Chef Julia Child, who made French cooking accessible to her TV viewers, died Aug. 13, 2004, at the age of 91.
New Yorkers have always enjoyed a certain amount of pride in the city's superlative restaurant scene, but as foodie-fever continues to soar, it's not enough to simply know where to get the best plate of pasta in this town—you have to know the chef behind it, where he or she worked before, and often where they're rumored to be headed next. Sometimes it's a little too heavy, but our eyes recently lit up at Eater's recent trendcasting of chefs' styles.
Earlier this week they rounded-up the notable trends currently being rocked by some of the city's biggest names in the kitchen—when they're not wearing their toques, of course—which left us asking: what about the ladies? Well, second course arrived and we're even more satisfied than the first offering.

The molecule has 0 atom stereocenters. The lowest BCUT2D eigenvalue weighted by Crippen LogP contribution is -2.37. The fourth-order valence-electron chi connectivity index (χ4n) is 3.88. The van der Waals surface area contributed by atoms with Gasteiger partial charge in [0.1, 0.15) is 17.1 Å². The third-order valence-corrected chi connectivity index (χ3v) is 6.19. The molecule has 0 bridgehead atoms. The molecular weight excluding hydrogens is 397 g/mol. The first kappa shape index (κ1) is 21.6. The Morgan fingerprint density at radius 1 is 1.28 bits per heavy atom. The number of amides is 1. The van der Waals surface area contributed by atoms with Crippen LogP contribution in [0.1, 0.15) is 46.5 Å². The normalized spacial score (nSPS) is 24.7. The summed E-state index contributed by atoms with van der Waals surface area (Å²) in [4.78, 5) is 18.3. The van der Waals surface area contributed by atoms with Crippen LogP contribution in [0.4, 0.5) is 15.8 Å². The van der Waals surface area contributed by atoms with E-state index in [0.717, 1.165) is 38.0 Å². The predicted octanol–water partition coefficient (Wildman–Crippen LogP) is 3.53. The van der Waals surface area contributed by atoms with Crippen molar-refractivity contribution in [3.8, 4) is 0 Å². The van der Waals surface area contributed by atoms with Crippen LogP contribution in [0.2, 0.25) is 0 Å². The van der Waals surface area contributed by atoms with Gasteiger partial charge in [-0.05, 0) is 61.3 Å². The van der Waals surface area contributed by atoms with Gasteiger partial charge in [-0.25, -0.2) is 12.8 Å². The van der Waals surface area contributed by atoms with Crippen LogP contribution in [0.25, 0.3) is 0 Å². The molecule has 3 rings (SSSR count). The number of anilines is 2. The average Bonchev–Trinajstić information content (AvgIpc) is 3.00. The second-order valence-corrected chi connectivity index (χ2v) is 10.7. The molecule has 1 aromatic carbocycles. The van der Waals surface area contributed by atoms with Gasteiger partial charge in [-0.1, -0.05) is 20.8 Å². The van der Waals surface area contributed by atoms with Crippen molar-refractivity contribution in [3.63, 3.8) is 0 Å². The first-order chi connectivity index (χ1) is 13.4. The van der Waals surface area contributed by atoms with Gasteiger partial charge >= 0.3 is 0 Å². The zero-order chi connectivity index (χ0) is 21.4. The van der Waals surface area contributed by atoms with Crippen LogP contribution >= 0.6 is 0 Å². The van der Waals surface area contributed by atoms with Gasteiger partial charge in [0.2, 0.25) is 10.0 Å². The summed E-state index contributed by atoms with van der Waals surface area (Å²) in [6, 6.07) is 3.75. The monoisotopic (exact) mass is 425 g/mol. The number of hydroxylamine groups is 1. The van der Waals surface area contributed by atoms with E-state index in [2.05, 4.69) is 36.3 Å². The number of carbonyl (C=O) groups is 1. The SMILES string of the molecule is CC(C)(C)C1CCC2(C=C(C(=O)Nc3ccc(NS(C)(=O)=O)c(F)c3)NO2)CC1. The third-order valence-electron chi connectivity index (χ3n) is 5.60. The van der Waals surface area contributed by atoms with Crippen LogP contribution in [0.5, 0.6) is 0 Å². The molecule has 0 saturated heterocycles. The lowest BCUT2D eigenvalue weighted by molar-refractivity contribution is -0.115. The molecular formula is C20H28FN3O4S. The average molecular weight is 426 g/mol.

Some of the ladies' trends included keeping one's hair back with Rosie the Riveter-inspired retro kerchiefs, breaking out from the stiff kitchen whites in favor of bright patterns, and more conservative dressing (the female chef's equivalent to the young Republican-style button-down oxfords donned by their male counterparts). A special mention was given to restaurateur Donatella Arpaia who, like Marcus Samuelsson, pulls off a variety of different looks, from a siren in red satin to an Italian peasant maiden, perhaps to lend that transporative feel when dining at one of her Mediterranean-fare eateries.
Our write-in vote goes to Julia Child. Though she never was a New York City chef, she'll forever be an iconic figure, for her trademark style, grace, and sense of humor (which you definitely need in fashion).